Police Teeth are yet another band that has been functioning well beneath my radar over the last few years. This is their third album and one which is making me realise that I have at least two great big gaps in my music collection (gaps now filled). Police Teeth are one of those rare bands that are able to straddle a number of genres with ease, never coming across as wholly one thing or another. They are capable of producing an unholy row if they see fit or toning it right down to something much more minimalist if required, and making either approach seem as if it fits them like a glove without it sounding forced or clumsy.
This album will give you an experience of punk (actual and post-), indie rock, rock’n’roll and a hint of noise. Think of a sound that seems to have elements of bands such as (but not limited to) Latterman, Mission of Burma, the Pixies, Bonk, and even a bit of Dillinger Four. That takes you some way to understanding what you might hear, but it’s so much more than that when you actually listen to Police Teeth.
Opening with the raw blast of “Send More Cops”, there is no denying that Police Teeth actually have some teeth to their music. This is primal and aggressive, with distorted screaming vocals that really do send out a defiant opening statement of intent, even if the rest of the album never crosses such an extreme path again. Still, one is forced to take notice.
Up next is “Summertime Bruise” (great title) which continues in the punk vein, albeit in a more restrained way. They also manage to fit in the word "hyperbole" into the lyrics, which in my book is always a good word to get into a song!
This approach continues through “Hatebuttoned” and on into the excellent “Rock & Roll Is a Pyramid Scheme”, which is my favourite track on the album with its catchy refrain, “Rock and roll is a pyramid scheme. / You shouldn't take this shit so seriously.”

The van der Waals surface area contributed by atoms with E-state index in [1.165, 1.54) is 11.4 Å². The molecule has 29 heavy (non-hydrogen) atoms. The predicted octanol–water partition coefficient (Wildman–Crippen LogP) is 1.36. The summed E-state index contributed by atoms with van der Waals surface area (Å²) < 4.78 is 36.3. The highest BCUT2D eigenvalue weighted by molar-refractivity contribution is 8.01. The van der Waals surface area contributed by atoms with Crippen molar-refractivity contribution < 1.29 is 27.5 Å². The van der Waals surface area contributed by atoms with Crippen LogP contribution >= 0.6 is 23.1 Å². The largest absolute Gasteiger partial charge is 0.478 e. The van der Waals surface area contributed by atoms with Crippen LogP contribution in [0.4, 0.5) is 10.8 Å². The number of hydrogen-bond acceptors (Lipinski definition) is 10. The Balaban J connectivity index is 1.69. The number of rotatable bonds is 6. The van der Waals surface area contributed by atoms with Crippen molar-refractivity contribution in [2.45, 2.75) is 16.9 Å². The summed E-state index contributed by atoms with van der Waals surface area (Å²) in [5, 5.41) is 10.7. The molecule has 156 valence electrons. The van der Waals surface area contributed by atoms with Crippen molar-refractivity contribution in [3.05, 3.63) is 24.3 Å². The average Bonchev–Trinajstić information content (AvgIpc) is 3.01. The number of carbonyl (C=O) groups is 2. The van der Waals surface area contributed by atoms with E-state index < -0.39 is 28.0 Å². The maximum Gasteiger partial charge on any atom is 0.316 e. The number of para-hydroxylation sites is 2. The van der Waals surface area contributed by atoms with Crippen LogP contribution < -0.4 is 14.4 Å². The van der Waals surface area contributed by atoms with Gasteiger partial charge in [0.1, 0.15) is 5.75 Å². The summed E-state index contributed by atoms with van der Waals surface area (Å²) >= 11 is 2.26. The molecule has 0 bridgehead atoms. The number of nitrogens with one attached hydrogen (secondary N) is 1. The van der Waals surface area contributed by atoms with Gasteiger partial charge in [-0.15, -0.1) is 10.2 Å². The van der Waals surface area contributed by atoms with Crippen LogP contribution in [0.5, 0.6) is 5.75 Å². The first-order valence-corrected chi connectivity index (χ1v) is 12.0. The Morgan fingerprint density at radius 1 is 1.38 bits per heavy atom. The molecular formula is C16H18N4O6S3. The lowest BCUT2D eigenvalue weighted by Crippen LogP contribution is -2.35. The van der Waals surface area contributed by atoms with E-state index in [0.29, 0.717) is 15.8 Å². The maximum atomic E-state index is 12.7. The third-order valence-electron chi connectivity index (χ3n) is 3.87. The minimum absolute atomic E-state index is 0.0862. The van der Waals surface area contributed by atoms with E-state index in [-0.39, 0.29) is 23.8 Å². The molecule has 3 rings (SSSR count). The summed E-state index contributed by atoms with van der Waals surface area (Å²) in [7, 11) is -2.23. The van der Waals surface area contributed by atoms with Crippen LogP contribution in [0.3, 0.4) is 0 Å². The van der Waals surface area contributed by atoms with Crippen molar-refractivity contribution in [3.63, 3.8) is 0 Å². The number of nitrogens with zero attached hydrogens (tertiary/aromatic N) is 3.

Next is “Hatchet Wound City” which takes you neatly into “Public Defender”, a song which sees Police Teeth moving into a post-punk/indie kind of groove with a repetitive bassline keeping the song moving along, whilst featuring some softly spoken/sung vocals before occasionally springing into a more conventional (of sorts) rock-based attack. At just under seven minutes, this provides an excellent midpoint to the album.
Before the final track is reached, you also have the excellent quartet of tracks “Dude Handler’s Permit”, “True Stuff”, "Digital Snakes” and “Christian Rudolph, A Man of Science”. It would be easy to write chapter and verse as to how good they are, but then this review would get even longer, and that is unnecessary.
The album closes with the epic nine minutes of “Watching the Hydroplanes” (a cover of a Tunnel Vision song, released on Factory Records in 1981), swinging back and fore between a slow, relaxed deep bass sound, and more of a rock sound. This brings the album to a good end and the track doesn't feel too lengthy or, worse, like the kind of final track you’d just ignore.
All 11 tracks are strong in their own right—bring them together as a larger body of work and that’s what makes this album the tour de force that it is. This is one of the best things I've heard so far this year and is already standing head and shoulders above other releases (admittedly, I’m writing this in early February, but it is very good, of that there is no doubt). It reminds me of first hearing recent records like Hidden World by Fucked Up and Crazy Arm’s Born to Ruin—it shows that there are still bands worth tracking down, bands capable of leaving a lasting impression.
There is no doubt that if you haven’t heard Police Teeth, then you should at least give them a chance—musical radars can often mean missing out on a gem of a band. If you have heard them before then I guess you’re already a few steps ahead of the rest and will be awaiting this with baited breath. Musically (varied) and lyrically (amusing and interesting in equal measures), they have something to get across and they do both with aplomb. Police Teeth are awesomer than most. I call for the abolishment of all radars.